+ Gun Control, Merger Stir Debate. Gun control came up again very quickly as New Business Item B was debated. The item requires NEA to prepare and distribute petitions calling for "meaningful gun control," to be collected and presented to Congress on or before February 1, 2001. The NBI passed, but there were a surprising number of delegates who spoke against it. In the end, about one-quarter to one-third of the delegates voted no. The only other NBI of note was one calling on NEA to organize a National March on Washington for Equal, Quality Public Education for fall 2000. It was resoundingly voted down due to the $2.5 million price tag.

I had supposed that the state merger issue had finally been settled last year with the passage of several by-law amendments that addressed how national dues would be distributed. I was wrong. This year the final piece of the state merger puzzle is to be voted on -- a constitutional amendment that would tie RA and NEA Board of Directors representation to the percentage of dues a merged state affiliate pays. Simple. If you pay 65 percent of your national dues to NEA, you get 65 percent of the normal national representation. This constitutional amendment requires a two-thirds majority that will be voted on by secret ballot Wednesday morning.

Judging only by the number of objections and questions raised during the floor debate, it appears possible the amendment could fail. If this were to happen, NEA General Counsel Bob Chanin explained, last year’s by-law amendments "would be declared null and void," throwing the entire state merger issue into chaos. In essence, a one-third minority this year could overturn the wishes of 70-80 percent majorities from last year. It’s obvious NEA simply did not have a Plan B in 1998, to be instituted in the event national merger was defeated. It appears the union will try to muddle through this merger limbo until the NEA leadership feels confident enough to field Principles of Unity II -- The Empire Strikes Back.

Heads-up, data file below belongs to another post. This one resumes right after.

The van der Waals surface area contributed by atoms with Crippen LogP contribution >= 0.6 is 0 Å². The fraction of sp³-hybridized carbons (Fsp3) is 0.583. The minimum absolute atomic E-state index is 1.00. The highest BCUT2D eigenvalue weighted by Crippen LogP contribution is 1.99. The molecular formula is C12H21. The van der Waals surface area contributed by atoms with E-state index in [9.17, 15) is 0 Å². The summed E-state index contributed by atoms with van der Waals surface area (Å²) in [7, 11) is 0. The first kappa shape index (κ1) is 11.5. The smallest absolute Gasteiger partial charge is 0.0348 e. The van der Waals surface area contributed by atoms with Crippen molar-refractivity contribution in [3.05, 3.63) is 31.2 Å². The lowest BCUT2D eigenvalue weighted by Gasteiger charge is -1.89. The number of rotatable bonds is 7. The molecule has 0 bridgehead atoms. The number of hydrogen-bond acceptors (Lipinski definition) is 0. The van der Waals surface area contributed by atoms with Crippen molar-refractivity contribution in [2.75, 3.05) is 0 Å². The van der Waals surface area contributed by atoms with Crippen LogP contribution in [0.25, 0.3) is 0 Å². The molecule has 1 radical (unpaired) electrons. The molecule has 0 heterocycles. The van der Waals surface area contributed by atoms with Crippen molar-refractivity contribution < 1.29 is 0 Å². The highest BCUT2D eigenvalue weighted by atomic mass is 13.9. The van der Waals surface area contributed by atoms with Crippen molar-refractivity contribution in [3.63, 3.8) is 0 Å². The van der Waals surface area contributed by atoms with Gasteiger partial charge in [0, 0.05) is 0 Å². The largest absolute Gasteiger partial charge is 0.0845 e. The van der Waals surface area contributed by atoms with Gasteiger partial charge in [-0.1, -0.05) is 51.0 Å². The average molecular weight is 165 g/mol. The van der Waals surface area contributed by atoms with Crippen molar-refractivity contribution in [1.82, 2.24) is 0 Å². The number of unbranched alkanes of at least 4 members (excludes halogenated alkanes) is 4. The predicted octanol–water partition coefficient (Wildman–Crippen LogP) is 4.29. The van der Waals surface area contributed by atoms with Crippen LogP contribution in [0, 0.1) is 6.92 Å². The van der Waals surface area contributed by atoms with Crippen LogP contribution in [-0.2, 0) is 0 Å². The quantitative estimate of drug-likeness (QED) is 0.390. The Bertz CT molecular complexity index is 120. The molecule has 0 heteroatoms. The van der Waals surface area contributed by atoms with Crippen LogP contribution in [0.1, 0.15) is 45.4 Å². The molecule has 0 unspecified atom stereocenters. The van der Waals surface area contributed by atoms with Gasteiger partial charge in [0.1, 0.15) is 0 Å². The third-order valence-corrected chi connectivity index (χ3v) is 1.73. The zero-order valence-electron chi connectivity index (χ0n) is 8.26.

Debate began (and will be continued tomorrow) on the $5 per active member dues increase. Student NEA members will be pleased to know they are currently exempt, but that their representatives are planning to offer an amendment to raise their dues by $1 to go into the same fund.

+ Line Already Forming to Spend Dues Increase. President Bob Chase indirectly confirmed news EIA had received from another source: The $7.5 million for initiatives that the dues increase will raise may already be almost entirely spoken for. Chase said NEA expects $7 million in requests for the first installment of the increase. The California Teachers Association alone is expected to ask for $5 million to fight the voucher initiative.

+ Quote of the Day. "If we waited to read everything that we’re voting on here, we’d never vote on anything." -- Len Paolillo of the Massachusetts Teachers Association. Paolillo’s NBI would have required NEA to distribute the findings of Richard Rothstein’s book, The Way We Were? The Myths and Realities of America’s Student Achievement. Paolillo offered the above in response when delegate John Chong of Hawaii said he could not vote to spend members’ dues to disseminate something he hadn’t read.